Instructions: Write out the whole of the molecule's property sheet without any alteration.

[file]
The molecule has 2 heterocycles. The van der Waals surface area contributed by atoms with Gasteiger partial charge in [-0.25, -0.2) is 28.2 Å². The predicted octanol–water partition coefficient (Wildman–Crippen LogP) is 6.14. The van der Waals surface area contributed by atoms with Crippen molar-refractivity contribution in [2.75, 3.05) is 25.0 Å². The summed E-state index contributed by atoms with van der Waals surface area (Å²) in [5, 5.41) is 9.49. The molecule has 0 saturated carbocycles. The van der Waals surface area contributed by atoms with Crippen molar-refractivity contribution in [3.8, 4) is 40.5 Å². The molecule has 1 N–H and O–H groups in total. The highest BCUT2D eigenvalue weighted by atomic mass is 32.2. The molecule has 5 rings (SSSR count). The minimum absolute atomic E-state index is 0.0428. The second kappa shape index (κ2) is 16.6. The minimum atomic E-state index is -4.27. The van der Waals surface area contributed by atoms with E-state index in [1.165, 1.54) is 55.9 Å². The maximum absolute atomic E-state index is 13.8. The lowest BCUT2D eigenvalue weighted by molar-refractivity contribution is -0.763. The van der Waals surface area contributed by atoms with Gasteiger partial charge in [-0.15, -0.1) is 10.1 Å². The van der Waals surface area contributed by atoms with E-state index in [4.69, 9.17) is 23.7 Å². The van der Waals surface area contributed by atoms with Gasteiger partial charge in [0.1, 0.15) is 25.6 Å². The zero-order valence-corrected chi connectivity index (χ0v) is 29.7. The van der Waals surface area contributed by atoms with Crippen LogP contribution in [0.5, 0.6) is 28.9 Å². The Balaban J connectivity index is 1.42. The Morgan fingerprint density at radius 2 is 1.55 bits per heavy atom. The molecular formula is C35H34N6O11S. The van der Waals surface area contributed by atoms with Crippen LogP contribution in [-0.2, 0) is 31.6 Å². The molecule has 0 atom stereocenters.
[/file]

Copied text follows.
The molecule has 2 heterocycles. The van der Waals surface area contributed by atoms with Gasteiger partial charge in [-0.25, -0.2) is 28.2 Å². The predicted octanol–water partition coefficient (Wildman–Crippen LogP) is 6.14. The van der Waals surface area contributed by atoms with Crippen molar-refractivity contribution in [2.75, 3.05) is 25.0 Å². The summed E-state index contributed by atoms with van der Waals surface area (Å²) in [5, 5.41) is 9.49. The molecule has 0 saturated carbocycles. The van der Waals surface area contributed by atoms with Crippen molar-refractivity contribution in [3.8, 4) is 40.5 Å². The molecule has 1 N–H and O–H groups in total. The highest BCUT2D eigenvalue weighted by atomic mass is 32.2. The molecule has 5 rings (SSSR count). The minimum absolute atomic E-state index is 0.0428. The second kappa shape index (κ2) is 16.6. The minimum atomic E-state index is -4.27. The van der Waals surface area contributed by atoms with E-state index in [1.165, 1.54) is 55.9 Å². The maximum absolute atomic E-state index is 13.8. The lowest BCUT2D eigenvalue weighted by molar-refractivity contribution is -0.763. The van der Waals surface area contributed by atoms with Gasteiger partial charge in [-0.15, -0.1) is 10.1 Å². The van der Waals surface area contributed by atoms with E-state index in [4.69, 9.17) is 23.7 Å². The van der Waals surface area contributed by atoms with Gasteiger partial charge in [0.1, 0.15) is 25.6 Å². The zero-order valence-corrected chi connectivity index (χ0v) is 29.7. The van der Waals surface area contributed by atoms with Crippen LogP contribution in [0.5, 0.6) is 28.9 Å². The Balaban J connectivity index is 1.42. The Morgan fingerprint density at radius 2 is 1.55 bits per heavy atom. The molecular formula is C35H34N6O11S. The van der Waals surface area contributed by atoms with Crippen LogP contribution in [-0.2, 0) is 31.6 Å². The molecule has 0 atom stereocenters.